Date Approved


Degree Type

Open Access Dissertation

Degree Name

Doctor of Education (EdD)

Department or School

Leadership and Counseling

Committee Member

Charles M. Achilles, Ed. D.

Committee Member

Helen Ditzhazy, Ph. D.

Committee Member

Dr. Ella Burton, Ed. D.


Background: The degree to which class size is able to produce positive, enduring effects on student achievement has been and continues to be vigorously debated. Comparative studies have clouded the issue with imprecise use of the terms class size (CS) and pupil-teacher ratio (PTR), making it difficult to draw clear conclusions regarding the effects of class size on student achievement.

Purpose: To assess differences, if any, in achievement between students attending classes where the class-size is approximately n = 17 and students attending classes where the class-size is approximately n = 25 and the pupil-teacher ratio is approximately 15:1. Setting: Six public schools from suburban and rural locations in Michigan. A total of 117 third-grade students and 125 fourth-grade students participated.

Research Design: Nonexperimental, ex-post facto, cross-sectional study.

Data Collection and Analysis: Student achievement data were gathered from standardized assessment tools normally collected at each school. Student achievement scores were analyzed by using a two-tailed t test to determine differences in the scores of students in class-size and pupil-teacher-ratio settings. Information was gathered to determine the extent to which the schools providing data for class-size settings had implemented class-size reform as defined by current research.

Observation data were gathered to determine differences in the amount of square footage per student and possible behavioral differences between students in the two settings.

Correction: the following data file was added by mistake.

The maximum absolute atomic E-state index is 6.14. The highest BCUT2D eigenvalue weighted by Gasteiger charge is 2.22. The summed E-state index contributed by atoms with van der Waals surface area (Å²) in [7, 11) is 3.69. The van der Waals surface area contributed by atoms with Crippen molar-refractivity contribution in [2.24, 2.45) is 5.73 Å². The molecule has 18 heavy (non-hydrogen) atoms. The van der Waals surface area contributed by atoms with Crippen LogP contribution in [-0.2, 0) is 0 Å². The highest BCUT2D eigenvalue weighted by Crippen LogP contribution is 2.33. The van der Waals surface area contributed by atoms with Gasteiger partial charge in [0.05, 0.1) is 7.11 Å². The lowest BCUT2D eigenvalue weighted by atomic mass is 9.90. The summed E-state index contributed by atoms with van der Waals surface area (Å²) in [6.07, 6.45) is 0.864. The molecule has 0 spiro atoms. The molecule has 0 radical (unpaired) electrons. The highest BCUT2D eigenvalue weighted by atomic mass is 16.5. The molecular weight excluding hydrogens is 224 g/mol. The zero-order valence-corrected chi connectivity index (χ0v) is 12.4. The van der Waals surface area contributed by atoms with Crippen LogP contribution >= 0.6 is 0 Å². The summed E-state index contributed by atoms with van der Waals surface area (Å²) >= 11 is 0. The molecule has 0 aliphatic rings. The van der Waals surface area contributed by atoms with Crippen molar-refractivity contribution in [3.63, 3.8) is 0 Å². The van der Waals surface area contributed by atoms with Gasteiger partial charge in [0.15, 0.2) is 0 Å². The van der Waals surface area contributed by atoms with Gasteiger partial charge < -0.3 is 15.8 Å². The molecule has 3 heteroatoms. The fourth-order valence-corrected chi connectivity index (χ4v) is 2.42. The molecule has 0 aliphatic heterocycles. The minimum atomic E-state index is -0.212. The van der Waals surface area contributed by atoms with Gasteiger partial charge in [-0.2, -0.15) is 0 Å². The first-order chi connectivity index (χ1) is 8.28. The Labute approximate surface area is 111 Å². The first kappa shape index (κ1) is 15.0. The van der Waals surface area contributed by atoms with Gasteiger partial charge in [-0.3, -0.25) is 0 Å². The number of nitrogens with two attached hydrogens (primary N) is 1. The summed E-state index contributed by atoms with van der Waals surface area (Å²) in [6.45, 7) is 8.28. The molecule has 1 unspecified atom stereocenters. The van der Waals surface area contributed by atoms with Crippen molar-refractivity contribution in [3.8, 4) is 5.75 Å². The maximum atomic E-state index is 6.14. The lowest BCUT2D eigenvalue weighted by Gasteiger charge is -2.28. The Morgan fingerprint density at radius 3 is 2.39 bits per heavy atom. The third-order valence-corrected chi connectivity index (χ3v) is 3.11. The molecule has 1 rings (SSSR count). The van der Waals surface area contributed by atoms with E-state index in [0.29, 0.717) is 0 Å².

Findings: Significant differences in student-achievement-outcome scores between students in class-size and pupil-teacher-ratio settings were identified in third-grade mathematics and fourth-grade reading but not in third-grade reading or fourth-grade mathematics. None of the sites supplying class-size data for the study had fully implemented class-size settings according to current research. Students in small classes exhibited significantly fewer instances of disruptive behavior and had significantly more square feet per student than did the students in pupil-teacher-ratio class settings. Conclusions: Analyses showed that in one half of the categories there were significant differences in the achievement of students in CS and PTR settings, while in the other half of the categories there were no significant achievement differences. Class-size initiatives not implemented in accordance with current research do not produce positive effects on student achievement; however, CS did improve the classroom environment.


Additional committee member: Michael Paciorek. Ph. D.